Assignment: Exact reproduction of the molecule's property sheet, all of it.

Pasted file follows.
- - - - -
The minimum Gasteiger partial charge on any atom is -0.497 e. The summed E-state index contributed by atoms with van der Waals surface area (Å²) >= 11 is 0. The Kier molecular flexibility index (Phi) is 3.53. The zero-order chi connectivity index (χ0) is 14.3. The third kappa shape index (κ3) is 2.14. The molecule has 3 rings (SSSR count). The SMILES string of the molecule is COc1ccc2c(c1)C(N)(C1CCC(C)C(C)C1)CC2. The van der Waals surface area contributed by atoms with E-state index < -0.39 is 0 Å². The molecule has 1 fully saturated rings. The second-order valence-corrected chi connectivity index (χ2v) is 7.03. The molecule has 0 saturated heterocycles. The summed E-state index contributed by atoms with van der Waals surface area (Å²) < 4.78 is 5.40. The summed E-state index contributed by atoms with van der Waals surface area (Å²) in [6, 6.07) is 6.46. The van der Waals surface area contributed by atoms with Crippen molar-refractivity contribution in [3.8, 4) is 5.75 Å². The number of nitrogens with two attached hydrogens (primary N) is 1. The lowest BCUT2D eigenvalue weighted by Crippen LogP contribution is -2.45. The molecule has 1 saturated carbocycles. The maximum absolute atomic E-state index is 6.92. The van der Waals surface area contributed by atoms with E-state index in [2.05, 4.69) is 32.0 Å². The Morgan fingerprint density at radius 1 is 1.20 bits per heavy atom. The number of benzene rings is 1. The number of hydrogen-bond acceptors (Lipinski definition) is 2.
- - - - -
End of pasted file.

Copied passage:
The minimum Gasteiger partial charge on any atom is -0.497 e. The summed E-state index contributed by atoms with van der Waals surface area (Å²) >= 11 is 0. The Kier molecular flexibility index (Phi) is 3.53. The zero-order chi connectivity index (χ0) is 14.3. The third kappa shape index (κ3) is 2.14. The molecule has 3 rings (SSSR count). The SMILES string of the molecule is COc1ccc2c(c1)C(N)(C1CCC(C)C(C)C1)CC2. The van der Waals surface area contributed by atoms with E-state index < -0.39 is 0 Å². The molecule has 1 fully saturated rings. The second-order valence-corrected chi connectivity index (χ2v) is 7.03. The molecule has 0 saturated heterocycles. The summed E-state index contributed by atoms with van der Waals surface area (Å²) < 4.78 is 5.40. The summed E-state index contributed by atoms with van der Waals surface area (Å²) in [6, 6.07) is 6.46. The van der Waals surface area contributed by atoms with Crippen molar-refractivity contribution in [3.8, 4) is 5.75 Å². The number of nitrogens with two attached hydrogens (primary N) is 1. The lowest BCUT2D eigenvalue weighted by Crippen LogP contribution is -2.45. The molecule has 1 saturated carbocycles. The maximum absolute atomic E-state index is 6.92. The van der Waals surface area contributed by atoms with E-state index in [2.05, 4.69) is 32.0 Å². The Morgan fingerprint density at radius 1 is 1.20 bits per heavy atom. The number of benzene rings is 1. The number of hydrogen-bond acceptors (Lipinski definition) is 2.